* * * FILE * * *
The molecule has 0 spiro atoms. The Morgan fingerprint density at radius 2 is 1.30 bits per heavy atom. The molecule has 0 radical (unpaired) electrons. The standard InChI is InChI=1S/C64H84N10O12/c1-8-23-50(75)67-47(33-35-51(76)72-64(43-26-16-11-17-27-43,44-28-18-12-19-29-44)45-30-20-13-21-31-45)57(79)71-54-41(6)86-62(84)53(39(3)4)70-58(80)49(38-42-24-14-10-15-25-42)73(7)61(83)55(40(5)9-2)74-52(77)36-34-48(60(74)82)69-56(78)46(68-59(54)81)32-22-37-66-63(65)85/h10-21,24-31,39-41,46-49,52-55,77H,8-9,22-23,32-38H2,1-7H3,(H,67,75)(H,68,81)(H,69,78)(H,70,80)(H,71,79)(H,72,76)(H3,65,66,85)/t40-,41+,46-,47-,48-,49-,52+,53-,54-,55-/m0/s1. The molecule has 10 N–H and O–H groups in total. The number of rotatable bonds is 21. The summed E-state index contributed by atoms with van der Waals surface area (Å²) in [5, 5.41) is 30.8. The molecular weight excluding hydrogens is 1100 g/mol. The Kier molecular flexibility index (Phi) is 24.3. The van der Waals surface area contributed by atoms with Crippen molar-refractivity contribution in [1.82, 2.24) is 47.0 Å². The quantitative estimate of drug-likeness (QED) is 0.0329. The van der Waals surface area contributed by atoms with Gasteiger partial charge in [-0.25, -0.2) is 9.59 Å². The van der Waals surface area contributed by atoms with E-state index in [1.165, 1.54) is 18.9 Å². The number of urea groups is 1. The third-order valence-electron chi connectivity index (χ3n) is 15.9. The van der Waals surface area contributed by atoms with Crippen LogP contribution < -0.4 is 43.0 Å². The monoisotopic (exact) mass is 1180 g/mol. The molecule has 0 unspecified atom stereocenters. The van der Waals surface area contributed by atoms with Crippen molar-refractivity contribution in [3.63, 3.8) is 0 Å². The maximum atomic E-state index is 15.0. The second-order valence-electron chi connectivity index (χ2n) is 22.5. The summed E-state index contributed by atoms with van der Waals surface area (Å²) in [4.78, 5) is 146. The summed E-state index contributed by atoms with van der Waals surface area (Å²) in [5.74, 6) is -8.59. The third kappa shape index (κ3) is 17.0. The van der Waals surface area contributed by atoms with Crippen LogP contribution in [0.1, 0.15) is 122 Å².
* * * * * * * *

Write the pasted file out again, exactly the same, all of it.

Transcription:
The molecule has 0 spiro atoms. The Morgan fingerprint density at radius 2 is 1.30 bits per heavy atom. The molecule has 0 radical (unpaired) electrons. The standard InChI is InChI=1S/C64H84N10O12/c1-8-23-50(75)67-47(33-35-51(76)72-64(43-26-16-11-17-27-43,44-28-18-12-19-29-44)45-30-20-13-21-31-45)57(79)71-54-41(6)86-62(84)53(39(3)4)70-58(80)49(38-42-24-14-10-15-25-42)73(7)61(83)55(40(5)9-2)74-52(77)36-34-48(60(74)82)69-56(78)46(68-59(54)81)32-22-37-66-63(65)85/h10-21,24-31,39-41,46-49,52-55,77H,8-9,22-23,32-38H2,1-7H3,(H,67,75)(H,68,81)(H,69,78)(H,70,80)(H,71,79)(H,72,76)(H3,65,66,85)/t40-,41+,46-,47-,48-,49-,52+,53-,54-,55-/m0/s1. The molecule has 10 N–H and O–H groups in total. The number of rotatable bonds is 21. The summed E-state index contributed by atoms with van der Waals surface area (Å²) in [5, 5.41) is 30.8. The molecular weight excluding hydrogens is 1100 g/mol. The Kier molecular flexibility index (Phi) is 24.3. The van der Waals surface area contributed by atoms with Crippen molar-refractivity contribution in [1.82, 2.24) is 47.0 Å². The quantitative estimate of drug-likeness (QED) is 0.0329. The van der Waals surface area contributed by atoms with Gasteiger partial charge in [-0.25, -0.2) is 9.59 Å². The van der Waals surface area contributed by atoms with E-state index in [1.165, 1.54) is 18.9 Å². The number of urea groups is 1. The third-order valence-electron chi connectivity index (χ3n) is 15.9. The van der Waals surface area contributed by atoms with Crippen LogP contribution < -0.4 is 43.0 Å². The monoisotopic (exact) mass is 1180 g/mol. The molecule has 0 unspecified atom stereocenters. The van der Waals surface area contributed by atoms with Crippen molar-refractivity contribution in [3.63, 3.8) is 0 Å². The maximum atomic E-state index is 15.0. The second-order valence-electron chi connectivity index (χ2n) is 22.5. The summed E-state index contributed by atoms with van der Waals surface area (Å²) in [4.78, 5) is 146. The summed E-state index contributed by atoms with van der Waals surface area (Å²) in [5.74, 6) is -8.59. The third kappa shape index (κ3) is 17.0. The van der Waals surface area contributed by atoms with Crippen LogP contribution in [0.1, 0.15) is 122 Å².